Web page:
Her racing heart was more than just jitters
Woman diagnosed with “Afib” didn’t want to take meds the rest of her life.
Amanda Williamson Published: 8/1/2018
After a weekend celebrating her husband’s 40th birthday, Kelly Lands, dizzy and sweaty, thought the stress of party planning must have caught up to her. An hour later, she decided the symptoms weren’t going away — and maybe, just maybe, she was experiencing something more than post-celebration jitters.
“I thought I was having a heart attack,” said Lands, director of operations at a local hotel. “My heart was racing at more than 200 beats per minute. I was at home, lying in bed, and I thought if I just relaxed it would go away, but it never did.”
The symptoms turned out to be atrial fibrillation (Afib), an irregular and often rapid heart rate that can increase risk of stroke and other heart-related complications.
“Being diagnosed with atrial fibrillation [Afib for short] isn’t unusual, but for Kelly, it definitely isn’t normal,” said Aaditya Vora, MD, cardiac electrophysiologist with Baptist Heart Specialists. “Her age places her on the lower end of the spectrum for women with atrial fibrillation. Women experiencing symptoms like Kelly’s are often told there is nothing wrong when they are actually having Afib.”
When Lands arrived at the emergency room, Baptist Health team members immediately used an EKG machine to see what was wrong. Noting her racing heartbeat, she received medicine to slow its pace and then stayed overnight to ensure she was OK. Nothing happened. No irregular heartbeat. No racing pulse. No sweaty palms.
The next morning, she left thinking maybe it had been a one-time concern. Two weeks later, Lands returned to Baptist Medical Center Jacksonville with similar symptoms. The doctors determined it was Afib. “Looking back on my first episode, I hadn’t had any alcohol or caffeine,” Lands said. “In my situation, I knew those couldn’t be a trigger. There had to be something really wrong.”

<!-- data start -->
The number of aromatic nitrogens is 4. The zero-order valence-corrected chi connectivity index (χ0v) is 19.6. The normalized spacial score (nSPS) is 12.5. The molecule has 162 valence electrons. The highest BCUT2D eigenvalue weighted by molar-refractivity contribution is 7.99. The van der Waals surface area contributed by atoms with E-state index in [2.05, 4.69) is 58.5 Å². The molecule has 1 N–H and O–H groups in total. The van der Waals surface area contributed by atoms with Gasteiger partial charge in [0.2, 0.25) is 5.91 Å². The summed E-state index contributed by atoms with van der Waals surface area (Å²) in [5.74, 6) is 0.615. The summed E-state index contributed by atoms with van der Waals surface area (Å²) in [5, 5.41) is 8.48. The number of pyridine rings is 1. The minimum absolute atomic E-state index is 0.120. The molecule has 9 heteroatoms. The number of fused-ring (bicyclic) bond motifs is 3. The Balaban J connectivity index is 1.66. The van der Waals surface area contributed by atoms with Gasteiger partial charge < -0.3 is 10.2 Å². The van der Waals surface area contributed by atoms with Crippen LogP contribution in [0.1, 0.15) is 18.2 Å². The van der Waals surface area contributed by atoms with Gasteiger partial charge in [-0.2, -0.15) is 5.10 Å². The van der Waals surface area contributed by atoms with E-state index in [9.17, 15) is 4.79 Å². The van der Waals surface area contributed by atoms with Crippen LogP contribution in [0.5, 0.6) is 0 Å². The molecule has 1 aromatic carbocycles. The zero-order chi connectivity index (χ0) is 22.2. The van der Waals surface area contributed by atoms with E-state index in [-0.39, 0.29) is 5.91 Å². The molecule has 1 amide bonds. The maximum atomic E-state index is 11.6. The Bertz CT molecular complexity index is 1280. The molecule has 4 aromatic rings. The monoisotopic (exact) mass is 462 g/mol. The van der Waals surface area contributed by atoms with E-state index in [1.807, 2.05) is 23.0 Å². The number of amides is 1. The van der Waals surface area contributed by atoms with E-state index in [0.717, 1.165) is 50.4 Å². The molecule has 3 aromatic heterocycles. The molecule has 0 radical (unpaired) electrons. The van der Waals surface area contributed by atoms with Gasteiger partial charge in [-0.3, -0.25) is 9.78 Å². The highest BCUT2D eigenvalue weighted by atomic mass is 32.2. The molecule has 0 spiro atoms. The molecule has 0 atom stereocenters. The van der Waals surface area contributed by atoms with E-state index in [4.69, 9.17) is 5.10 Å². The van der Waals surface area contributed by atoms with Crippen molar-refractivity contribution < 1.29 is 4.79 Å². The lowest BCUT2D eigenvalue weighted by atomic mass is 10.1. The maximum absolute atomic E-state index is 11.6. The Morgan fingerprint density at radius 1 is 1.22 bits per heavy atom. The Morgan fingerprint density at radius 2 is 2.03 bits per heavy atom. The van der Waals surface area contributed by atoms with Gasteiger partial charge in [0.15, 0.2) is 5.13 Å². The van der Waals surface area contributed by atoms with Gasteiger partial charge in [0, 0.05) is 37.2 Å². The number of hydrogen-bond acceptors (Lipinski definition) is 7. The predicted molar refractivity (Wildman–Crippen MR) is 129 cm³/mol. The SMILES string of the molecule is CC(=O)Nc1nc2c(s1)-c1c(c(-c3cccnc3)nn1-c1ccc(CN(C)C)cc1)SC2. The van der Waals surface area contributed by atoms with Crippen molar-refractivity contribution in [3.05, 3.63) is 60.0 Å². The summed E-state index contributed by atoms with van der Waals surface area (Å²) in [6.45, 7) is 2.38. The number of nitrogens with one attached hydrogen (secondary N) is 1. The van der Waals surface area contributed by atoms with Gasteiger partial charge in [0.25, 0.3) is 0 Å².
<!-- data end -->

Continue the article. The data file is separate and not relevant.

After her diagnosis, Lands elected to have surgery to try to correct the symptoms. According to Dr. Vora, atrial fibrillation ablation involves entering the veins in the leg and navigating to the heart. There, he uses either radiofrequency energy or a freeze balloon (cryoballoon) to create a disruption in the faulty electrical impulses causing the arrhythmia (a heart rhythm disturbance).
In a normal heart, the heart's pacemaker sets the tone — but in patients with atrial fibrillation, the pacemaker is no longer working properly and instead the heartbeat is chaotic and irregular. The minimally invasive procedure aims to correct the symptoms and is especially useful for patients who respond poorly to medication. Treatment usually improves the arrhythmia and associated issues, such as fatigue and shortness of breath.
Determined to avoid lifetime of meds
Diagnosed at 46, Lands didn’t want to spend the rest of her life taking medication in an attempt to manage those symptoms. Surgery made sense to her, even though using ablation to treat Afib isn’t always a 100-percent fix.
“Because Kelly is younger and the medication failed to work, we talked about different options, including this procedure,” Dr. Vora said. “It’s twice as effective as medication, and it doesn’t have all the side effects. We just have to work with her long-term and manage her risk factors to make sure the atrial fibrillation doesn’t come back.”
For Lands, the procedure was a simple overnight experience. Now, by managing her blood pressure, she’s able to nearly eliminate the potential that it returns.
Atrial fibrillation can often be caused by risk factors such as heart disease, valve disease, thyroid issues, obesity and age. It can increase the risk of stroke, but correcting Afib doesn’t prevent stroke, Dr. Vora said. Knowing the symptoms, like fatigue, can help individuals realize they are experiencing Afib — and not just an anxiety attack.
“I haven’t had an episode since,” Lands said. “Even if I did have another one, I would probably do the surgery again. It’s worth it for me just to limit the chance that it happens again. For it to happen at any given time, you just can’t be prepared for that."
To learn more about atrial fibrillation and arrthymia, visit baptistjax.com/heart.